Eleven miners were found dead Thursday after a Chinese coal mine caved in, state media reported, the latest fatal industrial accident in the country where work safety standards are poorly enforced.
The miners were trapped after a colliery collapsed Wednesday morning and their bodies were discovered a day later following rescue efforts that were hampered by high carbon monoxide levels in the shaft and poor visibility, according to cnwest.com news portal.
The cause of the accident in Yulin in northern Shaanxi province is under investigation, according to the news site run by the regional government.
Industrial safety standards are often flouted in China even though deadly accidents regularly make national news.
The incident comes just weeks after a gypsum mine collapse in the eastern province of Shandong trapped 29 miners, 11 of whom escaped or were saved by rescuers in efforts that are still under way, with workers trying to free a handful of survivors.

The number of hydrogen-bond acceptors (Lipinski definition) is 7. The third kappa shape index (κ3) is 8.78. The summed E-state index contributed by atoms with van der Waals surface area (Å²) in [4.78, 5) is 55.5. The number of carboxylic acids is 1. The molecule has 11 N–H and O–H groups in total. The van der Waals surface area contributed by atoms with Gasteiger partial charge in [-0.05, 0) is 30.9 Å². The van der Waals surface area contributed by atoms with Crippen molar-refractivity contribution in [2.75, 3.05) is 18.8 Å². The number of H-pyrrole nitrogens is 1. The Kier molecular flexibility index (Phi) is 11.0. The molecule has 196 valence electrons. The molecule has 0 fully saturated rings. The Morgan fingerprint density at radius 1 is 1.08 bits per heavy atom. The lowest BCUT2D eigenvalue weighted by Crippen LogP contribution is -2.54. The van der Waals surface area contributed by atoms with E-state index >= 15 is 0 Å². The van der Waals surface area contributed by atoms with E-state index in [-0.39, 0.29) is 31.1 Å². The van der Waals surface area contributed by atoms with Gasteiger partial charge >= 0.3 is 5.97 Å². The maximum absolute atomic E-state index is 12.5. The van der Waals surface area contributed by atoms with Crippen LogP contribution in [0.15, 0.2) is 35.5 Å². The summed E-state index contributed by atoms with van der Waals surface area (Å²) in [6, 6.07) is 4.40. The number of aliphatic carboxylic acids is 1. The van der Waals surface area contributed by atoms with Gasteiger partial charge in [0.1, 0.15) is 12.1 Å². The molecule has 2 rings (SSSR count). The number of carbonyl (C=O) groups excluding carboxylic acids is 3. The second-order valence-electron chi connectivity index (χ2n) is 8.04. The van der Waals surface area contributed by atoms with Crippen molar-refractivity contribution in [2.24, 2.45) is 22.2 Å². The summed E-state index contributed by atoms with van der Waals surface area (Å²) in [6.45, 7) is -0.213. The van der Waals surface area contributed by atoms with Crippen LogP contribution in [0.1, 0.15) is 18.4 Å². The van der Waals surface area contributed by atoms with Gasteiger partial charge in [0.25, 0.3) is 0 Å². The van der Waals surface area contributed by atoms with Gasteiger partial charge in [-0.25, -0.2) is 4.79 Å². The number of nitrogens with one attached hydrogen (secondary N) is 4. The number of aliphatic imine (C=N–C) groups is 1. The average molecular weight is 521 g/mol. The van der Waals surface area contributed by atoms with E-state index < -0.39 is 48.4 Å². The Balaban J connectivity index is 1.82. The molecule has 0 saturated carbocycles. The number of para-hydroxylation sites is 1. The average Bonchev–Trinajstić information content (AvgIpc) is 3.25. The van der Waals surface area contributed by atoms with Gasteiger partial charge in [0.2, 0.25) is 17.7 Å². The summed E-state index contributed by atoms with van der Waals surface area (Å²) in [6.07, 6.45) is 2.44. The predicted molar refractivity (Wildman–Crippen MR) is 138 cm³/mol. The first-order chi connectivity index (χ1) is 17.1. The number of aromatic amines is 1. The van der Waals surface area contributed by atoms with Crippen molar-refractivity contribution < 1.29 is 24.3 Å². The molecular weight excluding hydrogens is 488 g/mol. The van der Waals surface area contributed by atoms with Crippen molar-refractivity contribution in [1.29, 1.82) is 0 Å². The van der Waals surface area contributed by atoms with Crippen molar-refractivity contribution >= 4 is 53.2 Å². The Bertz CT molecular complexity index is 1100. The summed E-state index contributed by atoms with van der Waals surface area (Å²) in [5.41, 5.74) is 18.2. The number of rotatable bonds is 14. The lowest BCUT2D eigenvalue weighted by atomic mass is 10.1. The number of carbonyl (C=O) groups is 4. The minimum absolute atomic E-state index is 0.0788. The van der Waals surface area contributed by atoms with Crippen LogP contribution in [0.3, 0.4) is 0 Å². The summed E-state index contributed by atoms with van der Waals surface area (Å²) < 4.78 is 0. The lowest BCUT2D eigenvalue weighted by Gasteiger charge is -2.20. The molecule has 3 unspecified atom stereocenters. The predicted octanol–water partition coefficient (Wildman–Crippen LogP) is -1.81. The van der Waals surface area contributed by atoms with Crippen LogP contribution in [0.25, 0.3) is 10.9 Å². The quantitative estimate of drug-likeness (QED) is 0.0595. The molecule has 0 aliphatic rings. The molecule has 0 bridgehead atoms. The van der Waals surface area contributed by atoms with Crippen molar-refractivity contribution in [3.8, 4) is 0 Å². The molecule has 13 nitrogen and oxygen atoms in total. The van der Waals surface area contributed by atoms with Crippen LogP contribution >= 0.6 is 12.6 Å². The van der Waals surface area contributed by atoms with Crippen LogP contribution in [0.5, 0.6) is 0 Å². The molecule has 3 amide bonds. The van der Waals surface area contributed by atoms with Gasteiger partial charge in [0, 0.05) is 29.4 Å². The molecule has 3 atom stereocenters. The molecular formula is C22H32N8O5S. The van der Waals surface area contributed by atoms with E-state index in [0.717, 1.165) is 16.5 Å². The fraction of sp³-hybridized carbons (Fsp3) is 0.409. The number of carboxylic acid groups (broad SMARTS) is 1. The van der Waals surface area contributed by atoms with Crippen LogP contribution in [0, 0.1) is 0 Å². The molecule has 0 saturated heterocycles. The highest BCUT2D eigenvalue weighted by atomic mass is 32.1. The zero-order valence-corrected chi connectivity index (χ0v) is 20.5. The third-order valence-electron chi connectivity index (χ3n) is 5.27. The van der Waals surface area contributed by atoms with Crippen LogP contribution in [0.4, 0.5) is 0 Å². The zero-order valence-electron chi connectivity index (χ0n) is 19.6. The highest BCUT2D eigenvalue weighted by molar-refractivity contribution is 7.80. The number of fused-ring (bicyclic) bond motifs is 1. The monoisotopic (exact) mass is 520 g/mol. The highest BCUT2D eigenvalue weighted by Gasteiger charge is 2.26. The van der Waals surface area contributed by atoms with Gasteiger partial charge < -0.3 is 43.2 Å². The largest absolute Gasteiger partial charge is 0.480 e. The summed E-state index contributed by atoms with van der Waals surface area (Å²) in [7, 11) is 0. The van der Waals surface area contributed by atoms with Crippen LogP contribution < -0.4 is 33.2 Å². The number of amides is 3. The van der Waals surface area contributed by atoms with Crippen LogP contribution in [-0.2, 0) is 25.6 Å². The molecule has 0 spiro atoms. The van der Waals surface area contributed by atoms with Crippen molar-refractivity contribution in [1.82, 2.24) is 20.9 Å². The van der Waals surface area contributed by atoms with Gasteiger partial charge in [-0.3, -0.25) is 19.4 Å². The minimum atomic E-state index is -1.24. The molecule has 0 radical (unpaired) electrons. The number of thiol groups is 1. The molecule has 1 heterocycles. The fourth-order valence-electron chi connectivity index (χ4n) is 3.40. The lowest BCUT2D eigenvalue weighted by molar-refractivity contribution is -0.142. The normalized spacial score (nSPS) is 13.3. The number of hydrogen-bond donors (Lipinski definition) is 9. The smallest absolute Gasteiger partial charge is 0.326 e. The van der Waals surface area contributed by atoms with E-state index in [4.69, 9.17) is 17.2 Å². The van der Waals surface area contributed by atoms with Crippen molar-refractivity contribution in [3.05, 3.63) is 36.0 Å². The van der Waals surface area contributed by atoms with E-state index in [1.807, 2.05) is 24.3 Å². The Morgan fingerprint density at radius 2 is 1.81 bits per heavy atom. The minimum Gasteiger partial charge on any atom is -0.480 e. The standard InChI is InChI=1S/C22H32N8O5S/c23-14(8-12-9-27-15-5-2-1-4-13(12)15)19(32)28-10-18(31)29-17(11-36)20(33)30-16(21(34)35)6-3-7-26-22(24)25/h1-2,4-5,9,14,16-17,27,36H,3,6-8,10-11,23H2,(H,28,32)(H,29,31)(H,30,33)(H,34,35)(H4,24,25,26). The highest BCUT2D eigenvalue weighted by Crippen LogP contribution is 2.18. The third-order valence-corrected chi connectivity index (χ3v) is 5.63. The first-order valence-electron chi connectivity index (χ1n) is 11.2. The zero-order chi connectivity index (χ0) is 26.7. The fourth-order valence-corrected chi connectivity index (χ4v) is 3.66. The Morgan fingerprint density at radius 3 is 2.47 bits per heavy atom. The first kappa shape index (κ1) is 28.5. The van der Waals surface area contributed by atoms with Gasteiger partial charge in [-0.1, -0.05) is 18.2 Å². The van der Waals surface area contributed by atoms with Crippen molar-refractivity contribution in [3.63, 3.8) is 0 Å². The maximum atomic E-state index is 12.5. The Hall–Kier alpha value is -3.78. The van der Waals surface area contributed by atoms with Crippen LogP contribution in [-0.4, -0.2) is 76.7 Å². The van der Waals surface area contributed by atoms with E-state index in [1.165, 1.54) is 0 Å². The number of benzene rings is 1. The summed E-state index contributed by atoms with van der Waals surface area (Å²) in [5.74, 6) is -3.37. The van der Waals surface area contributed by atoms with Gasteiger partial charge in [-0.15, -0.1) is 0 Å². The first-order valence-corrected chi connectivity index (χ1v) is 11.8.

A landslide in December in the southern commercial hub of Shenzhen, which was caused by the improper storage of waste, killed at least 58 people, with some 25 people still believed to be unaccounted for.
China is the world’s largest coal producer and colliery accidents killed 931 people in 2014, according to official data.
The government says fatalities are declining, but some rights groups argue the actual figures are significantly higher due to under reporting.